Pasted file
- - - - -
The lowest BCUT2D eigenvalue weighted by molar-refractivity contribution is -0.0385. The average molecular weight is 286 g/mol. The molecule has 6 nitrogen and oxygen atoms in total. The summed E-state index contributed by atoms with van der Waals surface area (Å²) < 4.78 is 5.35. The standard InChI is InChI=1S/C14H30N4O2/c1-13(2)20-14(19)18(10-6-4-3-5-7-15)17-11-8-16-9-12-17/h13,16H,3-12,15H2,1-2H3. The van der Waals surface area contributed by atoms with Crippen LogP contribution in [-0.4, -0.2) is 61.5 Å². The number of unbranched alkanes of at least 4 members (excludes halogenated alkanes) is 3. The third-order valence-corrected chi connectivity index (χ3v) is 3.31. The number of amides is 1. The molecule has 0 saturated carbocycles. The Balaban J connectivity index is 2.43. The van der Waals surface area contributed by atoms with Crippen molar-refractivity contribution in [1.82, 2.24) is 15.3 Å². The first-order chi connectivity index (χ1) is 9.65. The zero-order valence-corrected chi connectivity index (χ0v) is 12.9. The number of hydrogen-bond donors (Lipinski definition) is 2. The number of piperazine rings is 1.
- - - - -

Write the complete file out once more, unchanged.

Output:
The lowest BCUT2D eigenvalue weighted by molar-refractivity contribution is -0.0385. The average molecular weight is 286 g/mol. The molecule has 6 nitrogen and oxygen atoms in total. The summed E-state index contributed by atoms with van der Waals surface area (Å²) < 4.78 is 5.35. The standard InChI is InChI=1S/C14H30N4O2/c1-13(2)20-14(19)18(10-6-4-3-5-7-15)17-11-8-16-9-12-17/h13,16H,3-12,15H2,1-2H3. The van der Waals surface area contributed by atoms with Crippen LogP contribution in [-0.4, -0.2) is 61.5 Å². The number of unbranched alkanes of at least 4 members (excludes halogenated alkanes) is 3. The third-order valence-corrected chi connectivity index (χ3v) is 3.31. The number of amides is 1. The molecule has 0 saturated carbocycles. The Balaban J connectivity index is 2.43. The van der Waals surface area contributed by atoms with Crippen molar-refractivity contribution in [1.82, 2.24) is 15.3 Å². The first-order chi connectivity index (χ1) is 9.65. The zero-order valence-corrected chi connectivity index (χ0v) is 12.9. The number of hydrogen-bond donors (Lipinski definition) is 2. The number of piperazine rings is 1.